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Old 04-20-2020, 09:21 AM   #1
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No dinghy needed/desired/E-bikes

As we begin to travel with our 2020 Atlas, with one reason for buying it being ease of mobility, it still bugged me a bit to have to disconnect the hookups just for a grocery run out of walking distance. So after much research this weekend I purchased two 2020 Specialized Turbo Como 4.0 E-assist bikes for us. WOW what a bike. On a flat paved bike trail I easily cruised at 20-23 mph usually staying around 18-20 mph but pushed it with effort to its max rating of 28 mph. Going back into a stiff headwind of 15-20 mph we blew around avid road bikers of 4 decades younger and the look on their faces was priceless. Great exercise with huge distance and enjoyment upgrade. The Thule T2 Pro XT- 2 2 inch E bike rated rack fits perfectly on the back of the Atlas. The bike has a range of 60+ miles on a single charge(with some modest battery management--i.e. work my lazy backside a bit harder at times) and it will be a blast to use. I put really cool expandable bags on the back for groceries and other items. The bikes are not inexpensive but I am excited to use them as my dinghy replacement.
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Old 04-20-2020, 10:18 AM   #2
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I use a manual Brompton folding bike, which I like for its cardiovascular benefit as well as local travel convenience. I love the thing, although it's not perfect (nothing is). I carry it in our interior closet.
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Old 04-20-2020, 12:00 PM   #3
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I use a manual Brompton folding bike, which I like for its cardiovascular benefit as well as local travel convenience. I love the thing, although it's not perfect (nothing is). I carry it in our interior closet.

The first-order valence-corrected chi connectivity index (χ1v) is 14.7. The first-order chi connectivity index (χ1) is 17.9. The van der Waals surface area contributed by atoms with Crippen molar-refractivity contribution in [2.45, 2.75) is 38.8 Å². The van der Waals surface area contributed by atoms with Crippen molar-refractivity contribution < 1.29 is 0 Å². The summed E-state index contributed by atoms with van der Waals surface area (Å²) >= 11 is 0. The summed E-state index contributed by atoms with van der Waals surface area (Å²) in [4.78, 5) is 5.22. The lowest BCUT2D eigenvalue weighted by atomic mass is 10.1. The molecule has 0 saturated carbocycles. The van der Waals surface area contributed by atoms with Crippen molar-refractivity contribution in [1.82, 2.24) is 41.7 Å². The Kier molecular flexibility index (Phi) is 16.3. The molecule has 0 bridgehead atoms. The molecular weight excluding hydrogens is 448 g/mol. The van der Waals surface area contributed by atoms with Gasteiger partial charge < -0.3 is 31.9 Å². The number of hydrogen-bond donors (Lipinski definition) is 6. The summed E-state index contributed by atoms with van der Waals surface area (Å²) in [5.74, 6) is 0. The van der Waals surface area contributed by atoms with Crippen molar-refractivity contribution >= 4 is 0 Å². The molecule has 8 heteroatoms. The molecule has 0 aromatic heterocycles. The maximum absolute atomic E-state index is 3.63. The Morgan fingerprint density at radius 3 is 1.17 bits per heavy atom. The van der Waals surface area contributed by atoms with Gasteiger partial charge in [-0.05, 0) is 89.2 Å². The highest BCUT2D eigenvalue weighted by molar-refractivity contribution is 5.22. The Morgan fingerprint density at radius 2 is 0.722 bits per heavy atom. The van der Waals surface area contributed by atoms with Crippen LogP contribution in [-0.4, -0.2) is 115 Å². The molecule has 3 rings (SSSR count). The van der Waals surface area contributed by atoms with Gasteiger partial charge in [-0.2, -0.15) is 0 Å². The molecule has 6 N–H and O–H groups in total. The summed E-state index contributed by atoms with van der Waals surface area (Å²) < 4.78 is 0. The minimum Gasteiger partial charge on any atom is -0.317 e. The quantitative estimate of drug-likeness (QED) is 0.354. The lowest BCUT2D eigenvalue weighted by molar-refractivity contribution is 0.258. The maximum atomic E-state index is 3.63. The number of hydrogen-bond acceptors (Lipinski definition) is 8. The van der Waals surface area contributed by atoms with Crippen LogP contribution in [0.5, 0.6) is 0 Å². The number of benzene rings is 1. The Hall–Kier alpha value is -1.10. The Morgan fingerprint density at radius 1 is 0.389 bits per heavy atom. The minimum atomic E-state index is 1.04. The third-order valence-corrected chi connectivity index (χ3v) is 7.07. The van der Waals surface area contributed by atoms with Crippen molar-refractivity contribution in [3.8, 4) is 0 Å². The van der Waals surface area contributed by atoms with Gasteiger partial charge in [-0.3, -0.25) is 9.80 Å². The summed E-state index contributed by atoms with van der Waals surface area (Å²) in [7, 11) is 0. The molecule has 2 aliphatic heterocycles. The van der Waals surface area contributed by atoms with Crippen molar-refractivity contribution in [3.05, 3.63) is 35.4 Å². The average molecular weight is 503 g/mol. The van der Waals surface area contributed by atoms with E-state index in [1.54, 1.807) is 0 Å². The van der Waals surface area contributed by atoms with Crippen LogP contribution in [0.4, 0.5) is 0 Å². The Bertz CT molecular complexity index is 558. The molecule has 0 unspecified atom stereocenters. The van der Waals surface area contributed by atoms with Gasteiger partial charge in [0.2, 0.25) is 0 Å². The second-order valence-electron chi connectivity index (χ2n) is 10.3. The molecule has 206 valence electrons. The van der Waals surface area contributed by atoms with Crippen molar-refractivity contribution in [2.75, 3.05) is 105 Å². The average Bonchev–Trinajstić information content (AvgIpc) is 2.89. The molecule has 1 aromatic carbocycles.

I too use a Brompton H6L. Brompton now has an award-winning e-bike as well.

https://us.brompton.com/bikes/brompton-electric


My biggest problem with the e-bikes are essentially the environmental sustainability and the necessity of recyling the electronics at their end-of-life. All of the e-bikes, scooters, and other e-transportation are going to be a HUGE environmental issue in just a couple of years. That said, they ARE cool.
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Old 04-21-2020, 02:28 PM   #4
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I too use a Brompton H6L. Brompton now has an award-winning e-bike as well.

https://us.brompton.com/bikes/brompton-electric


My biggest problem with the e-bikes are essentially the environmental sustainability and the necessity of recyling the electronics at their end-of-life. All of the e-bikes, scooters, and other e-transportation are going to be a HUGE environmental issue in just a couple of years. That said, they ARE cool.
I know what you mean given the battery life is likely a few years on the E-bike. But to a large degree the same can be said about any electric automobile and their battery disposal issues as well. You should see where the wind turbines are being buried out west when they reach their end of usefulness. We here in Iowa will fill Wyoming with our used turbines as a landfill as the years go by. As we mature in life, using a regular bike becomes less appealing/practical which led me to try the E-assist bike so I save fuel not towing the dinghy, save fuel not driving the dinghy and the dinghy won't end up in the junkyard down the road. I don't know but my head is going to explode some day as I try and figure out what really is environmentally friendly other than dying.
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Old 04-21-2020, 02:47 PM   #5
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Batteries can be recycled.
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Old 04-21-2020, 03:25 PM   #6
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I know what you mean given the battery life is likely a few years on the E-bike. But to a large degree the same can be said about any electric automobile and their battery disposal issues as well. You should see where the wind turbines are being buried out west when they reach their end of usefulness. We here in Iowa will fill Wyoming with our used turbines as a landfill as the years go by. As we mature in life, using a regular bike becomes less appealing/practical which led me to try the E-assist bike so I save fuel not towing the dinghy, save fuel not driving the dinghy and the dinghy won't end up in the junkyard down the road. I don't know but my head is going to explode some day as I try and figure out what really is environmentally friendly other than dying.